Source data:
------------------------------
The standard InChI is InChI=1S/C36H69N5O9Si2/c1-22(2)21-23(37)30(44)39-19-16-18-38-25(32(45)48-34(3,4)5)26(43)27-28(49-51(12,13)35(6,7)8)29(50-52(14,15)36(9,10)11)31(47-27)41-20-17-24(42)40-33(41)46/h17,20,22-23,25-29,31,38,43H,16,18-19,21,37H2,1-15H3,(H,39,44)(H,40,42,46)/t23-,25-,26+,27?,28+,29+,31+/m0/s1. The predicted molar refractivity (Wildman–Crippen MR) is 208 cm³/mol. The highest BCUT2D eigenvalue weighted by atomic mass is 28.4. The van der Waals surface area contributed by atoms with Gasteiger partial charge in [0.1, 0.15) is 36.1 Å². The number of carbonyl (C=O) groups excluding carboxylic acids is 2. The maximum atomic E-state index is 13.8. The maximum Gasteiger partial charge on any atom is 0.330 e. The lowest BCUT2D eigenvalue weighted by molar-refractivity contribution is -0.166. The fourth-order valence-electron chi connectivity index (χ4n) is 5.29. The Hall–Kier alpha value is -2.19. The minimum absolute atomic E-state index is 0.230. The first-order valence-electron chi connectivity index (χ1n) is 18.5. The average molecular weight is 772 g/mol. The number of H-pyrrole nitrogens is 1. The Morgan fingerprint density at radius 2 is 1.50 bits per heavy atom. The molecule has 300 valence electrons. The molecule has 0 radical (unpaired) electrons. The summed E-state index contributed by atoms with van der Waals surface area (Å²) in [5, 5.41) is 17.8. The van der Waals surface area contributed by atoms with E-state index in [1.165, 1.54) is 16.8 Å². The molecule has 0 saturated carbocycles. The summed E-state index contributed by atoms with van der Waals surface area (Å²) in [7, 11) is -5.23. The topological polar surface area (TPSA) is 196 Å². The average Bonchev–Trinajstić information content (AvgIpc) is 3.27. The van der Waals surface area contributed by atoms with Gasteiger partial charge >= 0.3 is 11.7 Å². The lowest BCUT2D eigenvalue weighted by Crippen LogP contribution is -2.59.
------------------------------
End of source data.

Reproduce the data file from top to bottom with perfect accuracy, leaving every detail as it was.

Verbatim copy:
The standard InChI is InChI=1S/C36H69N5O9Si2/c1-22(2)21-23(37)30(44)39-19-16-18-38-25(32(45)48-34(3,4)5)26(43)27-28(49-51(12,13)35(6,7)8)29(50-52(14,15)36(9,10)11)31(47-27)41-20-17-24(42)40-33(41)46/h17,20,22-23,25-29,31,38,43H,16,18-19,21,37H2,1-15H3,(H,39,44)(H,40,42,46)/t23-,25-,26+,27?,28+,29+,31+/m0/s1. The predicted molar refractivity (Wildman–Crippen MR) is 208 cm³/mol. The highest BCUT2D eigenvalue weighted by atomic mass is 28.4. The van der Waals surface area contributed by atoms with Gasteiger partial charge in [0.1, 0.15) is 36.1 Å². The number of carbonyl (C=O) groups excluding carboxylic acids is 2. The maximum atomic E-state index is 13.8. The maximum Gasteiger partial charge on any atom is 0.330 e. The lowest BCUT2D eigenvalue weighted by molar-refractivity contribution is -0.166. The fourth-order valence-electron chi connectivity index (χ4n) is 5.29. The Hall–Kier alpha value is -2.19. The minimum absolute atomic E-state index is 0.230. The first-order valence-electron chi connectivity index (χ1n) is 18.5. The average molecular weight is 772 g/mol. The number of H-pyrrole nitrogens is 1. The Morgan fingerprint density at radius 2 is 1.50 bits per heavy atom. The molecule has 300 valence electrons. The molecule has 0 radical (unpaired) electrons. The summed E-state index contributed by atoms with van der Waals surface area (Å²) in [5, 5.41) is 17.8. The van der Waals surface area contributed by atoms with E-state index in [1.165, 1.54) is 16.8 Å². The molecule has 0 saturated carbocycles. The summed E-state index contributed by atoms with van der Waals surface area (Å²) in [7, 11) is -5.23. The topological polar surface area (TPSA) is 196 Å². The average Bonchev–Trinajstić information content (AvgIpc) is 3.27. The van der Waals surface area contributed by atoms with Gasteiger partial charge >= 0.3 is 11.7 Å². The lowest BCUT2D eigenvalue weighted by Crippen LogP contribution is -2.59.